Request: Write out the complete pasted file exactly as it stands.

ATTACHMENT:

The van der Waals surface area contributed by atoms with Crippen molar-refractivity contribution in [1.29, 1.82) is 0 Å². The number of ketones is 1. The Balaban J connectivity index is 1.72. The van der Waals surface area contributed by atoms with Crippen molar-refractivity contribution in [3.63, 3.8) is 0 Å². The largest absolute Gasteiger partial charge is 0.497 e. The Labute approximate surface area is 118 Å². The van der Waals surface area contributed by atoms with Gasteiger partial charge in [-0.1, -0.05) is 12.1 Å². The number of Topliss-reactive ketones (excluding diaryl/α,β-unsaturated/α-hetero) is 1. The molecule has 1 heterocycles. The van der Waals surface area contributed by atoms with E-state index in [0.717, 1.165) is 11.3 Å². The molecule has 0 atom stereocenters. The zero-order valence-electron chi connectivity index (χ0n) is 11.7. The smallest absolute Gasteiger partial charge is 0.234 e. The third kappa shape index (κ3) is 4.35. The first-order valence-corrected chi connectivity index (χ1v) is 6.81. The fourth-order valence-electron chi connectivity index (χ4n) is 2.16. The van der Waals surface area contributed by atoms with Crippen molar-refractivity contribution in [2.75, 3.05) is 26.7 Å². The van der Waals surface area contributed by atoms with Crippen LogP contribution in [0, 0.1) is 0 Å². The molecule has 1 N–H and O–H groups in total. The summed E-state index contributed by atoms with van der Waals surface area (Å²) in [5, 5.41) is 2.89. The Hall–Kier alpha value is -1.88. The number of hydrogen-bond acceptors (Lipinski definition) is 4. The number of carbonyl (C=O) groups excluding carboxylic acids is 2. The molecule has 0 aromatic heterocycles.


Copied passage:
The van der Waals surface area contributed by atoms with Crippen molar-refractivity contribution in [1.29, 1.82) is 0 Å². The number of ketones is 1. The Balaban J connectivity index is 1.72. The van der Waals surface area contributed by atoms with Crippen molar-refractivity contribution in [3.63, 3.8) is 0 Å². The largest absolute Gasteiger partial charge is 0.497 e. The Labute approximate surface area is 118 Å². The van der Waals surface area contributed by atoms with Gasteiger partial charge in [-0.1, -0.05) is 12.1 Å². The number of Topliss-reactive ketones (excluding diaryl/α,β-unsaturated/α-hetero) is 1. The molecule has 1 heterocycles. The van der Waals surface area contributed by atoms with E-state index in [0.717, 1.165) is 11.3 Å². The molecule has 0 atom stereocenters. The zero-order valence-electron chi connectivity index (χ0n) is 11.7. The smallest absolute Gasteiger partial charge is 0.234 e. The third kappa shape index (κ3) is 4.35. The first-order valence-corrected chi connectivity index (χ1v) is 6.81. The fourth-order valence-electron chi connectivity index (χ4n) is 2.16. The van der Waals surface area contributed by atoms with Crippen molar-refractivity contribution in [2.75, 3.05) is 26.7 Å². The van der Waals surface area contributed by atoms with Crippen LogP contribution in [0, 0.1) is 0 Å². The molecule has 1 N–H and O–H groups in total. The summed E-state index contributed by atoms with van der Waals surface area (Å²) in [5, 5.41) is 2.89. The Hall–Kier alpha value is -1.88. The number of hydrogen-bond acceptors (Lipinski definition) is 4. The number of carbonyl (C=O) groups excluding carboxylic acids is 2. The molecule has 0 aromatic heterocycles.